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It’s Been a Year Since the World Lost Muhammad Ali

Cassius Clay celebrates his 1960 Gold Medal outside of Central High School via AP.

My first Saturday morning shift in June got off to a rough start.  The internet at my house was on the fritz.  Luckily, I was wise enough to wake up earlier than usual to prepare for a day filled with posts.  For some reason, 840 WHAS was on the radio of my 1996 Ford Escort as I made my way to the Wi-Fi at Panera Bread.  What I heard shook me to the core.

“Muhammad Ali has died.”

I feared for the worst the night before, but never thought it could actually happen.  I couldn’t take the car out of park.  My hometown hero, The Greatest of All Time was dead.  The only response I could muster were tears.  I wept for a man I never met, a man who could not speak during my lifetime, but a man from my town who shocked the world.

After shaking off the cobwebs, I proceeded to put on my game face for my greatest moment, an opportunity to honor The Greatest.  The following week was surreal as thousands made the pilgrimage to Louisville.  I was one of many who felt it necessary to pay my respects at the Ali Center.  Instead of seeing his procession through Louisville firsthand the following Friday, I was tasked to host Kentucky Sports Radio for the first time.  A dream fulfilled, I worried I would not provide an adequate show to respect The Greatest.  When the “On Air” light lit up, all nerves went away.  Before big moments, I always tell myself, “You got this.”  On that day, they were Ali’s words, not mine.

It’s hard to encapsulate what happened to the city of Louisville for a week in the early summer of 2016.  However, ESPN’s Tom Junod does it as well as anybody possibly could, capturing the spirituality and serenity that crept over the city.  The following excerpt describes how difficult it was to prepare a funeral for a person who belonged to the world.

So the question is not how big the funeral is going to be, nor how many famous people can be accommodated, but to whom does Muhammad Ali belong?

He had that kind of soul, the kind people claim for themselves, so burying him requires sorting through any number of constituencies. He was a husband and a father. He was a citizen of Louisville; he was a citizen of the world. He was a proud black man who held the truth of his own beauty self-evident; he was offered — especially in his later years when he had been made safe by silence — as the embodiment of post-racial possibility. He became a global figure not when he became heavyweight champion of the world but when he changed his name from Cassius Clay to Muhammad Ali, exchanging the name of a proud young man for a name that made his people proud. He was a Muslim, devout and conservative, and he was a celebrity who tended to speak of himself in superlatives. He never stopped calling himself The Greatest and he never stopped saying God is great, and he somehow reconciled those assertions.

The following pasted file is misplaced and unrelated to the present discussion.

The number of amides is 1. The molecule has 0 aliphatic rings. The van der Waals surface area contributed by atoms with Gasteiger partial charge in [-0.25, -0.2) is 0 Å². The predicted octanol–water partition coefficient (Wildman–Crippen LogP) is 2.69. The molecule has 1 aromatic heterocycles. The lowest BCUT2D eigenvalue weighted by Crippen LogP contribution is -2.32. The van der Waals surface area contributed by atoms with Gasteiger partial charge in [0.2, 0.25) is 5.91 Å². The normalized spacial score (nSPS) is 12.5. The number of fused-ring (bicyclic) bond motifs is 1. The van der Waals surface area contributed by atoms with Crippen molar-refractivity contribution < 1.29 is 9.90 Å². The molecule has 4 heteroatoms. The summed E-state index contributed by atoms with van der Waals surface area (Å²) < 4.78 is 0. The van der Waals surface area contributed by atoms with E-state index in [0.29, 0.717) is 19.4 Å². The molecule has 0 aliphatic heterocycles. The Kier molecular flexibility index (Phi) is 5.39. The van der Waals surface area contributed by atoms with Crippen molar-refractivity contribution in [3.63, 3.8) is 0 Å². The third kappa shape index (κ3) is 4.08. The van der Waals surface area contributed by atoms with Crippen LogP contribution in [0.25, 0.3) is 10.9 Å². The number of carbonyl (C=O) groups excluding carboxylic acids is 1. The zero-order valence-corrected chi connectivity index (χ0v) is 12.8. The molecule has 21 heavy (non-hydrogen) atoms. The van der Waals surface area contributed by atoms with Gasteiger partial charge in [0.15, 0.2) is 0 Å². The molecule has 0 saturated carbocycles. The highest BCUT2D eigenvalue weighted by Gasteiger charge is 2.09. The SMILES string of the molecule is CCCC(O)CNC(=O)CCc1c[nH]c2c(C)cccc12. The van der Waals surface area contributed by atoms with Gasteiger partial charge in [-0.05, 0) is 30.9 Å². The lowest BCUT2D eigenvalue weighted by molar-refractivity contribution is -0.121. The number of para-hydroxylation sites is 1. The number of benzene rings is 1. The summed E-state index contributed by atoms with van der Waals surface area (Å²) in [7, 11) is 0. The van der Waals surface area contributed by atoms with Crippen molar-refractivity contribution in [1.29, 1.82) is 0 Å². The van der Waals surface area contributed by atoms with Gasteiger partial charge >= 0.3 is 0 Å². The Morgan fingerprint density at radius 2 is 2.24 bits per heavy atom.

The city has taken steps to honor Ali around the anniversary of his death. The “I Am Ali” Festival began today and will span six weeks at the center that bears his name along the Louisville riverfront, honoring a different one of his core principles each week.  In the world of sports wear Ali vaulted to the top of the world, the Louisville Bats are wearing jerseys tonight bearing his image.  Next month, a title boxing match will be held in Freedom Hall, the place where Cassius Clay won his first professional bout.

It’s not all positive.  In the year since his passing, the bliss surrounding the non-violent aftermath has left Louisville.  A violent Memorial Day weekend was capped off with a shooting in a crowd at The Big Four Bridge.  His childhood home was turned into a museum just before his passing, but within a year the owners say they may have to shut it down due to a lack of funding.

Muhammad Ali’s passing brought out the best of Louisville.  Maintaining his message for peace and striving for greatness has not been easy since, but it is not impossible, for Ali taught the world impossible is nothing.

“Impossible is just a big word thrown around by small men who find it easier to live in the world they’ve been given than to explore the power they have to change it. Impossible is not a fact. It’s an opinion. Impossible is not a declaration. It’s a dare. Impossible is potential. Impossible is temporary. Impossible is nothing.”

Article written by Nick Roush

"Look upon the doughnut, and not upon the hole." @RoushKSR

17 Comments for It’s Been a Year Since the World Lost Muhammad Ali

  1. JTHinton